Preliminarily, Insurers move to dismiss Morrison Coal's appeal for failure to comply with Federal Rule of Appellate Procedure 3(c) which requires that a timely notice of appeal "specify the party or parties taking the appeal...." Fed.R.App.P. 3(c). Morrison Grain was designated in the notice of appeal as a party appealing, but Morrison Coal was not. Accordingly, we do not have appellate jurisdiction over Morrison Coal Company, Inc., and its appeal is dismissed. Torres v. Oakland Scavenger Co., 487 U.S. 312, 318, 108 S.Ct. 2405, 2409, 101 L.Ed.2d 285 (1988); LaBaron v. United States, 989 F.2d 425 (10th Cir.1993).

11

Turning to the merits of the appeal, the following undisputed facts are relevant:

12

In 1970 Agro Marketing Company ("Agro") was formed as a joint venture by Morrison Coal, a wholly owned subsidiary of Morrison Grain, and Cropland Chemical Company for the purpose of buying, selling, handling, and storing surplus agricultural chemicals, fertilizers, insecticides and related products.

13

In the mid-1970's it was discovered that chemicals at Agro's Latham, Illinois facility were stored in deteriorated leaking containers. Agro, accordingly, took steps to repackage these chemicals.

14

Around 1976, approximately thirty 55 gallon drums of pesticides were transported from Agro's Latham facility to Agro's Meredosia, Illinois facility where they were buried in excavated pits. Agro employees anticipated that these drums would rust and leak over time. In 1980 or 1981, the drums resurfaced, and those reburying the drums observed that they had in fact rusted.

15

In 1980, Agro's Latham facility, including stored fertilizer and pesticides, were sold to Norman R. Waters. That same year Agro went into bankruptcy.

16

In 1983, the U.S. EPA discovered large quantities of hazardous materials inadequately stored and even abandoned in disintegrating containers in unsecured and disintegrating buildings at Agro's Latham facility. Consequently, the U.S. EPA initiated a cleanup of the foregoing at the Latham facility pursuant to its authority under CERCLA1. In 1985 the U.S. EPA sought recovery of its CERCLA response costs in an action in federal court against Morrison Coal and Morrison grain, among others. In 1986, Morrison Grain and Morrison Coal entered into a partial consent degree pursuant to which it agreed to pay the United States $120,368.00 in settlement of the CERCLA response costs which had totaled $231,024.37.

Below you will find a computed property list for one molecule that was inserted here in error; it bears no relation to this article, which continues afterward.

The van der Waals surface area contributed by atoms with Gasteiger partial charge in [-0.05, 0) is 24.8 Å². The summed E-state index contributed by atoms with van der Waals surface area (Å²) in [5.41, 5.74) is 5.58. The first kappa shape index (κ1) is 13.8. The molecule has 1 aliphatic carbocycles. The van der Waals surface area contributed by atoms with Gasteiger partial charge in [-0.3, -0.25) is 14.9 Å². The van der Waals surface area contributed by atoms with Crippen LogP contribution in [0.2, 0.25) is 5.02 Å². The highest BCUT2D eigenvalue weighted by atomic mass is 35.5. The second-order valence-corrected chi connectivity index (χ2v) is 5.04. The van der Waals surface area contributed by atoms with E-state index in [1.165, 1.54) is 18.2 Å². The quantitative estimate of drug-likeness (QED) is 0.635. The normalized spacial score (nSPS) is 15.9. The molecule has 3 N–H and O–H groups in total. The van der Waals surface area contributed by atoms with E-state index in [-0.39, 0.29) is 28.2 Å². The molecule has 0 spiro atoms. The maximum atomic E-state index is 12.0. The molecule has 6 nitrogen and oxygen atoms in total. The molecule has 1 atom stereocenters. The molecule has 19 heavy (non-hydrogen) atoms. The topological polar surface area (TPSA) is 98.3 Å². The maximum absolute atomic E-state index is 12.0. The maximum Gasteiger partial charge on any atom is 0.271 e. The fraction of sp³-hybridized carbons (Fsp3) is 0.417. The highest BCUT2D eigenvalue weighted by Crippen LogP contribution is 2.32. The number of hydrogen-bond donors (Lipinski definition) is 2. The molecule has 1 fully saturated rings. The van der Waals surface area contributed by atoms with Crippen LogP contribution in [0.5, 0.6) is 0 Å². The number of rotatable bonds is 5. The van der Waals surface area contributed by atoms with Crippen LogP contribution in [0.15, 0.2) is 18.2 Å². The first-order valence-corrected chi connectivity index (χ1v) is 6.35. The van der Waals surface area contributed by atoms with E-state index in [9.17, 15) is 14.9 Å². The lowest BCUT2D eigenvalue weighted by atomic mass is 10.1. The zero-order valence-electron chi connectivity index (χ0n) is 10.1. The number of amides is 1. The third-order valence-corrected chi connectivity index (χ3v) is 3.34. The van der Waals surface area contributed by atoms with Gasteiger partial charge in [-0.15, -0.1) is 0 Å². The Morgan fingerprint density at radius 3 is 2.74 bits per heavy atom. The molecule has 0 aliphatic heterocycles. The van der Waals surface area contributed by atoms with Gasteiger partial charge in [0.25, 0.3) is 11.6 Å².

17

In 1985, Morrison Grain and Morrison Coal notified the U.S. EPA that chemicals were buried at Meredosia. About the same time, a former Agro employee gave the Illinois EPA the same information. The Illinois EPA was given primary responsibility to investigate and cleanup the Meredosia facility. It ordered Morrison Grain and Morrison Coal to do their own cleanup, which they did at a cost of $214,000.00.

18

Morrison Grain and Morrison Coal thereafter filed claims with their Insurers for indemnification for their CERCLA and Illinois State environmental response costs under various general liability policies issued by Insurers. Each Insurer responded that each policy's pollution exclusion clause precluded such coverage. All of the policies involved contain the same or similar language as follows:

INSURING AGREEMENT

19

The Company will pay on behalf of the insured all sums which the insured shall become legally obligated to pay as damages because of:

Coverage B. property damage